'Cultural Marxism': a uniting theory for rightwingers who love to play the victim - 2015-01-19
W hat do the Australian's columnist Nick Cater, video game hate group #Gamergate, Norwegian mass shooter Anders Breivik and random blokes on YouTube have in common? Apart from anything else, they have all invoked the spectre of "cultural Marxism" to account for things they disapprove of – things like Islamic immigrant communities, feminism and, er, opposition leader Bill Shorten.
What are they talking about? The tale varies in the telling, but the theory of cultural Marxism is integral to the fantasy life of the contemporary right. It depends on a crazy-mirror history, which glancingly reflects things that really happened, only to distort them in the most bizarre ways.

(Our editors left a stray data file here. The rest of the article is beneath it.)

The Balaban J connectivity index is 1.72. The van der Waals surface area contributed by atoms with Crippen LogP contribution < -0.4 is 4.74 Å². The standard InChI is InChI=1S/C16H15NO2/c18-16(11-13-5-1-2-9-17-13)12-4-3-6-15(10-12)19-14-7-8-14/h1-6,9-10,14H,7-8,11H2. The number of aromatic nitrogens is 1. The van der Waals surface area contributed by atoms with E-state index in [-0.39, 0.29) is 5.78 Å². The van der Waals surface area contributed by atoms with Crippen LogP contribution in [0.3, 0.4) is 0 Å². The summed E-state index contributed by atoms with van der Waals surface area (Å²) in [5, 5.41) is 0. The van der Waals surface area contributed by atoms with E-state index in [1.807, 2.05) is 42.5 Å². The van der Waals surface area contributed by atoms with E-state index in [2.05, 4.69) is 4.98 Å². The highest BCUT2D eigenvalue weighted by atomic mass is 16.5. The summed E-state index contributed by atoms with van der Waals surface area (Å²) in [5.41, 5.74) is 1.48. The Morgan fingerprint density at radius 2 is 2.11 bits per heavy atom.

It begins in the 1910s and 1920s. When the socialist revolution failed to materialise beyond the Soviet Union, Marxist thinkers like Antonio Gramsci and Georg Lukacs tried to explain why. Their answer was that culture and religion blunted the proletariat's desire to revolt, and the solution was that Marxists should carry out a "long march through the institutions" – universities and schools, government bureaucracies and the media – so that cultural values could be progressively changed from above.